What Makes You Financially Healthy?

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Being financially healthy is about having control over your finances, being able to absorb a financial setback, being on track to meet your financial goals and having the financial freedom to make choices that allow you to enjoy life. Financial health assesses whether people are spending, saving, borrowing and planning in a way that will enable them to be resilient and pursue opportunities over time.

How do you get there? The following eight behaviours help to maintain strong financial health:  


  1. You spend less than you earn. Spending less than you earn is one of the most important financial concepts to understand and follow. It can be difficult and may take some initial life changes, but like with any habit, the longer you do it, the easier it becomes.


  1. You pay bills on time and in full. The extent to which you are keeping up with your bill payments sheds light on how well you can manage your cash flow and day-to-day financial commitments. Missing payments cost you more money with interest charges and may hurt your credit score.


  1. You have a sufficient emergency fund. Having an emergency fund is important for coping with an unexpected expense, such as a car repair or a sudden drop in income. Many experts generally encourage saving 3-6 months of living expenses but the actual amount may be unique to everyone. To learn more about how much you should save, check out CUA’s article on Planning for Life’s Surprises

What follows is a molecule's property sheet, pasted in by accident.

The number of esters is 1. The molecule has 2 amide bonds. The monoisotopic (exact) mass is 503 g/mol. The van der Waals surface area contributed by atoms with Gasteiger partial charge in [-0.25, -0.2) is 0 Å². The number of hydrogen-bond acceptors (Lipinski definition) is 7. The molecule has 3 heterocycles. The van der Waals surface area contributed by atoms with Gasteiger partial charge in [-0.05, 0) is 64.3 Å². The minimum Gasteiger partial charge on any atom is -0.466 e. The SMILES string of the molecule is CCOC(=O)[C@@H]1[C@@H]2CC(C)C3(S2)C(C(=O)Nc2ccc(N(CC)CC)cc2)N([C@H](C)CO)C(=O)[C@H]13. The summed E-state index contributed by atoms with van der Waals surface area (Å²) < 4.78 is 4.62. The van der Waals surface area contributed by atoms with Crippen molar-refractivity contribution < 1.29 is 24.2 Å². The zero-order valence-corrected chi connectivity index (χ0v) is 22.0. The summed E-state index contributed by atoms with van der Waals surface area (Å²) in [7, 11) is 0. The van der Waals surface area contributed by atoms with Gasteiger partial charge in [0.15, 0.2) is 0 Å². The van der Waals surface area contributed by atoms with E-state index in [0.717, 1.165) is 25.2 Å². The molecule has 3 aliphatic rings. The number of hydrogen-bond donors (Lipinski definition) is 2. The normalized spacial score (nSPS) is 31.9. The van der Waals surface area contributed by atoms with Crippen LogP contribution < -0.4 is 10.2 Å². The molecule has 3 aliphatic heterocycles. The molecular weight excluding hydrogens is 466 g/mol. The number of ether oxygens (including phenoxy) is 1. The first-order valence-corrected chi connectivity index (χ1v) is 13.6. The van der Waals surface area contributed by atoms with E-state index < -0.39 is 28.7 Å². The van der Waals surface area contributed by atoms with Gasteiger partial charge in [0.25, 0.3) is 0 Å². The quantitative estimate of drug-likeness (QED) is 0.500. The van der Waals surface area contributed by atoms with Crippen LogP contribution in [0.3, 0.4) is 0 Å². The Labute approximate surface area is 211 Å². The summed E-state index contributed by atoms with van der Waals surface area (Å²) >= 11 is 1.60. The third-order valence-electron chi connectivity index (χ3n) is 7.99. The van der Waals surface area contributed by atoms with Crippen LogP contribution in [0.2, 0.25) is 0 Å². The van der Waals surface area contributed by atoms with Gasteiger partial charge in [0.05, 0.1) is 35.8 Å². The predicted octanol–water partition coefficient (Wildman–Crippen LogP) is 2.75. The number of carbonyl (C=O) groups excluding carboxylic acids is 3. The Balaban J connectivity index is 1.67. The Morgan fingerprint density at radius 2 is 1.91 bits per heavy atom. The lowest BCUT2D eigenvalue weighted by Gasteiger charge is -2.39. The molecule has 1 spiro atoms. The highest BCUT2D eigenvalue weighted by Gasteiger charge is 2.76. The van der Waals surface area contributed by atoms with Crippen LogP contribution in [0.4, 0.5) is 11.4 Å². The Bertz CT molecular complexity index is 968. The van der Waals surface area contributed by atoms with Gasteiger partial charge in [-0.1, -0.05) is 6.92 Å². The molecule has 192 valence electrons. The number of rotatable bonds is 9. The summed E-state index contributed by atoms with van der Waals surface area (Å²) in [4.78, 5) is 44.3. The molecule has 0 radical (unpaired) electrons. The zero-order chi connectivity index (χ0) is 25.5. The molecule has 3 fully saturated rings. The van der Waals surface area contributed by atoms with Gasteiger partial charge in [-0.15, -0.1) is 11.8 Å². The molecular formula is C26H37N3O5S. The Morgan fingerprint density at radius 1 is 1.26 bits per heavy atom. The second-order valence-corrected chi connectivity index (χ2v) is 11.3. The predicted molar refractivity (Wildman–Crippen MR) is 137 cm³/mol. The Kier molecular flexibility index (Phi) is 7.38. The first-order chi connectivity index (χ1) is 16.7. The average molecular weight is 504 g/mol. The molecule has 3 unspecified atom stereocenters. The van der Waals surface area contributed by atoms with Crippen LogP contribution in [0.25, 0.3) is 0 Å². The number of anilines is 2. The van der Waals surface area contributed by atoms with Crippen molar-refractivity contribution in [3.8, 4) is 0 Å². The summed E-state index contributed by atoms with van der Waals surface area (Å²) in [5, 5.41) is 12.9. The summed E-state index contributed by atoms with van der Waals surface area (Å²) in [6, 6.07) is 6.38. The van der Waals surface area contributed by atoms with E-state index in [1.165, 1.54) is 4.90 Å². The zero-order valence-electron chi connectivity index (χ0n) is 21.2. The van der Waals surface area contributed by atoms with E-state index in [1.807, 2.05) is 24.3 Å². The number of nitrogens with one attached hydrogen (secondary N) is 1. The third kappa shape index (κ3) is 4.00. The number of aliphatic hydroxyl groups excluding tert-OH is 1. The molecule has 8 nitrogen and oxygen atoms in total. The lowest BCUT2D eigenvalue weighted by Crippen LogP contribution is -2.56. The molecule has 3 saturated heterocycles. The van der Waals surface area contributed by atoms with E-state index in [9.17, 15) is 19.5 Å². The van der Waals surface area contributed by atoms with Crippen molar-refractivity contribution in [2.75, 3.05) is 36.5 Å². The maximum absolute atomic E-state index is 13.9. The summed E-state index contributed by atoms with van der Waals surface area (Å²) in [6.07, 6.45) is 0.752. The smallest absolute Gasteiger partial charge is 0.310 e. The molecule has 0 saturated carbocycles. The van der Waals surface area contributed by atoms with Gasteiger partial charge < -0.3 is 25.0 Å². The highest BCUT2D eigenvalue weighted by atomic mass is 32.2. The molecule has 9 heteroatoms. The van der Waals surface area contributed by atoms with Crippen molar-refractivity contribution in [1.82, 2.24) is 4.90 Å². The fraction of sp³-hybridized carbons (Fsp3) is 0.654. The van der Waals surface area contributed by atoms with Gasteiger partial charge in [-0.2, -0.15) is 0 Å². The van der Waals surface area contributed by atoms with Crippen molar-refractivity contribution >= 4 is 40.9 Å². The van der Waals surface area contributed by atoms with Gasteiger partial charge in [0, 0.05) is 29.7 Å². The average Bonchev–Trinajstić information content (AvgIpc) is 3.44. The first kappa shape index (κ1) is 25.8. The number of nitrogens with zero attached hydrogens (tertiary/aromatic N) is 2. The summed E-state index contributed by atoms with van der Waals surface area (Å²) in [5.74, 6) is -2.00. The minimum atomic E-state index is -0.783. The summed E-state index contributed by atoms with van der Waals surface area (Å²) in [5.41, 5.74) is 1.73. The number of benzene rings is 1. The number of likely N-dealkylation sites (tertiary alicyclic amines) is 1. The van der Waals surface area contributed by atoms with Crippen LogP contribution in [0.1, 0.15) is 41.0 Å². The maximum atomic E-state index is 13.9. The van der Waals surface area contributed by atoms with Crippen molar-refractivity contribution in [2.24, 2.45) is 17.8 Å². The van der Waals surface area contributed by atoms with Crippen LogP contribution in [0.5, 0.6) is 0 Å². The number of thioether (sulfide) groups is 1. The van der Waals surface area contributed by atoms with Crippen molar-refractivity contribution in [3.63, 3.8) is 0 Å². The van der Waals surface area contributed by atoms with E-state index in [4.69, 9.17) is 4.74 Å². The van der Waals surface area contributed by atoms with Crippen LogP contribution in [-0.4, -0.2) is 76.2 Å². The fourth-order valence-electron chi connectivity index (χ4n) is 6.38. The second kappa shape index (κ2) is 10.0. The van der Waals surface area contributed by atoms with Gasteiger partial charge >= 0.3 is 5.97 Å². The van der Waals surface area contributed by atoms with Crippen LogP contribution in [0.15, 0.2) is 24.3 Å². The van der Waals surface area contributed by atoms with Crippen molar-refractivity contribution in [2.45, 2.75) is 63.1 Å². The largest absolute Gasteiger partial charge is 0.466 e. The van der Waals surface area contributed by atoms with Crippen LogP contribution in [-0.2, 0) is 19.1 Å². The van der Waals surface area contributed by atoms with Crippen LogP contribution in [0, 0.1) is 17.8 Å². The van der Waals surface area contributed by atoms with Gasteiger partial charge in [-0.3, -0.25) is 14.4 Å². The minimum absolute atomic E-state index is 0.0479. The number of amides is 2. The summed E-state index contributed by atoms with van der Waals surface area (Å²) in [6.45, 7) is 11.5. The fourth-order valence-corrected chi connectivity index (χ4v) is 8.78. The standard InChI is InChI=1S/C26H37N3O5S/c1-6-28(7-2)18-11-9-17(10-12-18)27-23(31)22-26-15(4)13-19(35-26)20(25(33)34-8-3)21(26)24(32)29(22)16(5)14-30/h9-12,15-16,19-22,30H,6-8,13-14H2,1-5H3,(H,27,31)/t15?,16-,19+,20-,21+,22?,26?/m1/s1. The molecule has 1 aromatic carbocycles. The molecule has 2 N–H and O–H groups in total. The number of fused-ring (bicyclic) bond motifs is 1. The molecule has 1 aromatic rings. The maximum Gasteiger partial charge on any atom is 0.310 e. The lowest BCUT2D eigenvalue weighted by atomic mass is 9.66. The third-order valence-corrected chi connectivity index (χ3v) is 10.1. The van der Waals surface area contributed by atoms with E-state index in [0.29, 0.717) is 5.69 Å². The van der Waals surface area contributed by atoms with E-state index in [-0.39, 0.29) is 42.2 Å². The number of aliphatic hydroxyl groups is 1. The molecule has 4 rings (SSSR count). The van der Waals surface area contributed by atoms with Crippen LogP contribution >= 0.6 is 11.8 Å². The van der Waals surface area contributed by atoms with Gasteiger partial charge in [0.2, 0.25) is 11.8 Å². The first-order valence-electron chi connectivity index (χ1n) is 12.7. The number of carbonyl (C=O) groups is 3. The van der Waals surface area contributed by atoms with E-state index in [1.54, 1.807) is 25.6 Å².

1. You are on track with retirement savings. Retirement planning is a lifelong process. You can start at any time, but the sooner you start the better. Having long-term savings is necessary to achieve financial security and to take advantage of opportunities such as investing in a home or a child’s education.


  1. Your debt load is sustainable. Staying on top of your debt and having a manageable debt load allows you to not be consumed by late fees or over-borrow, which may lead to further financial difficulties, including bankruptcy.


  1. You have a good credit score. Although a credit score is not the sole indicator of overall financial health, it can impact an individual’s ability to access credit, including at a lower cost. For tips on how to improve your credit score, read CUA’s article on Ways to Build Your Credit.



  1. You are adequately insured. Having appropriate insurance protects you against financial shocks that could eliminate your savings and allows you to be resilient in the face of unexpected expenses, such as the death of a loved one or a medical emergency.


  1. Plan ahead for expenses. Budgeting is the cornerstone of financial planning, including looking at your expenses and making a plan that will leave you with money at the end of the month. To maintain financial health, it is crucial to continue future planning behaviors, such as using a budget and setting up automatic funds transfers.

It is said that what gets measured, gets managed. Find out how you score and what actions you should consider next to improve your financial health by accessing CUA’s Financial Health Index, which is an eight-question quiz to arrive at a financial health score. The goal is not to achieve a perfect score, but rather to determine a starting point to talk to a Financial Advisor about what optimal financial health looks like for you. Have questions about your financial health? A member of the CUA team would be happy to help, contact us at info@cua.com or by calling 902.492.6500.


CUA’s Financial Health Index leverages the FinHealth Score® Toolkit developed by the Financial Health Network.

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